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Publishers rush 9/11 into textbook

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Publishers rush 9/11 into textbooks

S. Mitra Kalita http://www.indian-express.com/full_story.php?content_id=31485

According to some textbooks distributed recently, the terrorist attacks of Sept. 11, 2001, are history — and that does not sit well with some historians, who say it's too soon. For the first time since hijackers flew planes into the WTC and the Pentagon, many students can read about it in new textbooks that include special sections. Some schools revamped syllabi to include the new texts; others received updated editions when they placed orders for the school year.

But some historians say two years after the event is too early to place it in a historical context and some teachers are concerned that the language used to describe the aftermath of 9/11 is suffused with more patriotism than fact. ‘‘I was stunned that publishers are rushing to include this coverage,'' said Jerold Starr, director of Center for Social Studies Education. ‘‘It took them many years to include Vietnam.'' A study in 1983, he said, concluded that the average US history textbook devoted six paragraphs to the Vietnam War a decade after it ended.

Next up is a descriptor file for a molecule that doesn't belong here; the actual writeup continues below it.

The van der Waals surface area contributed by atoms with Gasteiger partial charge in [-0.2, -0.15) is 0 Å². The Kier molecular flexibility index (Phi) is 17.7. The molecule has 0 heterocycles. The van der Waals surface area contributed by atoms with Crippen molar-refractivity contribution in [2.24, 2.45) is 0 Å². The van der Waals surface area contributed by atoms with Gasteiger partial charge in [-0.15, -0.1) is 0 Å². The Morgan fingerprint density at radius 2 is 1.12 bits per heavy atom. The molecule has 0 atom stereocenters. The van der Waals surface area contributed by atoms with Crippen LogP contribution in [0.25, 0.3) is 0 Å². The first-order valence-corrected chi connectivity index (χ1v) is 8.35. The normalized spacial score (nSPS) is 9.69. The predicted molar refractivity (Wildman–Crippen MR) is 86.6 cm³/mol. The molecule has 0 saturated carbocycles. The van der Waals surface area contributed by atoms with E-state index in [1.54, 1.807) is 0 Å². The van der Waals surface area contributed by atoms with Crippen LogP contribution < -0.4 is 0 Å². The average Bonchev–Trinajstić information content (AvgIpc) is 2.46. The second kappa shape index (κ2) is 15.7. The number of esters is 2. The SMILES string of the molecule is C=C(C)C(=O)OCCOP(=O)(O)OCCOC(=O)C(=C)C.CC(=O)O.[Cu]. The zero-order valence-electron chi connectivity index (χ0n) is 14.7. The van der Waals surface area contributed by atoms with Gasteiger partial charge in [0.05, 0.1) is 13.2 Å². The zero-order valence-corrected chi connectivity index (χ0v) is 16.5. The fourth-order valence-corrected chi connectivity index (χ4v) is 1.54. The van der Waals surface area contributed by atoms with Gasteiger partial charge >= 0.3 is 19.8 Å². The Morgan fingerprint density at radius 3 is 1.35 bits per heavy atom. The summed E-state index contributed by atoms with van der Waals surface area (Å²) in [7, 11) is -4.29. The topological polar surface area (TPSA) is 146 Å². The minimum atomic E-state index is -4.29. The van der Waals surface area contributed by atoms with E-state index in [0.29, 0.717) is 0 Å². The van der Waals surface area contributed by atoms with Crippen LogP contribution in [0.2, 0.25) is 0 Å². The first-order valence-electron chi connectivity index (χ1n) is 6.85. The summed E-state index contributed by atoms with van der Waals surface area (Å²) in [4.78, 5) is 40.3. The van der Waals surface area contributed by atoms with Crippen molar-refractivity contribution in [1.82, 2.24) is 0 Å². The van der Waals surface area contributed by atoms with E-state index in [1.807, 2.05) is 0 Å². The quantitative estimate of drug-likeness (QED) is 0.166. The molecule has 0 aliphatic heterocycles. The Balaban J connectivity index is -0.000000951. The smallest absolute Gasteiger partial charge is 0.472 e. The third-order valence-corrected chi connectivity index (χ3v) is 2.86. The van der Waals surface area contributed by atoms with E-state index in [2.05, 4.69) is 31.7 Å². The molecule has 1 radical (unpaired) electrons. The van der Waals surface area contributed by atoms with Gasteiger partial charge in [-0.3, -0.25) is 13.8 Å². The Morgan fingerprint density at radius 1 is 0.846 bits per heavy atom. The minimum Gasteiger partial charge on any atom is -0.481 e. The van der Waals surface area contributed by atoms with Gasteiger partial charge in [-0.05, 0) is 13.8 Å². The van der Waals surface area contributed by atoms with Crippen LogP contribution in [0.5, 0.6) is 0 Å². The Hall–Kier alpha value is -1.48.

Publishers say students learn better if they can relate recent events to historic ones. In early September 2001, editors at McDougal Littell, a division of Houghton Mifflin, were about to send their line of history and government textbooks to press. Then the terrorists struck. ‘‘It was one of those ‘stop the presses'-type moments,'' said Collin Earnst, a spokesman for Houghton Mifflin. Their solution was to insert a 14-page supplement into many of its textbooks, of which one popular high school title is ‘‘The Americans.'' The latest edition includes a chapter titled ‘‘History in the Making: The War on Terrorism.'' Editors decided to focus on the ‘‘heroism of this time period.''

Dan Kent, a high school teacher in a Washington suburb, said he relies on more than a textbook.(LAT-WP)

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